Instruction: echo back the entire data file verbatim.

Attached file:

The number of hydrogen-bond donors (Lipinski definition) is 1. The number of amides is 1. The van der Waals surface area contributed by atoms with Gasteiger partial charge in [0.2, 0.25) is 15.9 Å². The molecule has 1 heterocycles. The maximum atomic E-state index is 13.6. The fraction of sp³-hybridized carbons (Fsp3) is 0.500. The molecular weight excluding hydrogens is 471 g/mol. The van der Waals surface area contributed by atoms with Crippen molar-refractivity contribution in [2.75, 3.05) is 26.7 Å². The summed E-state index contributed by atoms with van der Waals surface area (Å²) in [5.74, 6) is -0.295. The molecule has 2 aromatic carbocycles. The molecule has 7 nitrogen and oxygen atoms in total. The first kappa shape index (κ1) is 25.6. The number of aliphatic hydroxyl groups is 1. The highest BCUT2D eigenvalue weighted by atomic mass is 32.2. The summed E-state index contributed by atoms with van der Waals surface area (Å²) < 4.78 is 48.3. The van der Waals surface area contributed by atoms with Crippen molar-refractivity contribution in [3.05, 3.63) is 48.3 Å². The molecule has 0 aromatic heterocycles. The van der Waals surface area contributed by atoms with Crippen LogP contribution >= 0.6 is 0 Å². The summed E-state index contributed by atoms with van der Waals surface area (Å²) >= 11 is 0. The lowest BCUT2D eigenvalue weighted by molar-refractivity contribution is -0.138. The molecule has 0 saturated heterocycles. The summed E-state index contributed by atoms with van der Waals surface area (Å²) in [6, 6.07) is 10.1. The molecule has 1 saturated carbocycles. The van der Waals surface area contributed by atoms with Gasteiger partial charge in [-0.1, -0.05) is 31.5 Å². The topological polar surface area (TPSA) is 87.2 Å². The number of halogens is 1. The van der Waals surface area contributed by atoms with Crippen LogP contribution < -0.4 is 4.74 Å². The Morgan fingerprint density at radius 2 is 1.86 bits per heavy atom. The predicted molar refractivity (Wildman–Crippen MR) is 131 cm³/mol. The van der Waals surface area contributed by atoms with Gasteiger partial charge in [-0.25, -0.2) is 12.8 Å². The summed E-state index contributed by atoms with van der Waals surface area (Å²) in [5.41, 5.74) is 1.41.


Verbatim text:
The number of hydrogen-bond donors (Lipinski definition) is 1. The number of amides is 1. The van der Waals surface area contributed by atoms with Gasteiger partial charge in [0.2, 0.25) is 15.9 Å². The molecule has 1 heterocycles. The maximum atomic E-state index is 13.6. The fraction of sp³-hybridized carbons (Fsp3) is 0.500. The molecular weight excluding hydrogens is 471 g/mol. The van der Waals surface area contributed by atoms with Crippen molar-refractivity contribution in [2.75, 3.05) is 26.7 Å². The summed E-state index contributed by atoms with van der Waals surface area (Å²) in [5.74, 6) is -0.295. The molecule has 2 aromatic carbocycles. The molecule has 7 nitrogen and oxygen atoms in total. The first kappa shape index (κ1) is 25.6. The number of aliphatic hydroxyl groups is 1. The highest BCUT2D eigenvalue weighted by atomic mass is 32.2. The summed E-state index contributed by atoms with van der Waals surface area (Å²) < 4.78 is 48.3. The van der Waals surface area contributed by atoms with Crippen molar-refractivity contribution in [3.05, 3.63) is 48.3 Å². The molecule has 0 aromatic heterocycles. The van der Waals surface area contributed by atoms with Crippen LogP contribution >= 0.6 is 0 Å². The summed E-state index contributed by atoms with van der Waals surface area (Å²) >= 11 is 0. The lowest BCUT2D eigenvalue weighted by molar-refractivity contribution is -0.138. The molecule has 0 saturated heterocycles. The summed E-state index contributed by atoms with van der Waals surface area (Å²) in [6, 6.07) is 10.1. The molecule has 1 saturated carbocycles. The van der Waals surface area contributed by atoms with Gasteiger partial charge in [-0.1, -0.05) is 31.5 Å². The topological polar surface area (TPSA) is 87.2 Å². The number of halogens is 1. The van der Waals surface area contributed by atoms with Crippen LogP contribution < -0.4 is 4.74 Å². The Morgan fingerprint density at radius 2 is 1.86 bits per heavy atom. The predicted molar refractivity (Wildman–Crippen MR) is 131 cm³/mol. The van der Waals surface area contributed by atoms with Gasteiger partial charge in [-0.25, -0.2) is 12.8 Å². The summed E-state index contributed by atoms with van der Waals surface area (Å²) in [5.41, 5.74) is 1.41.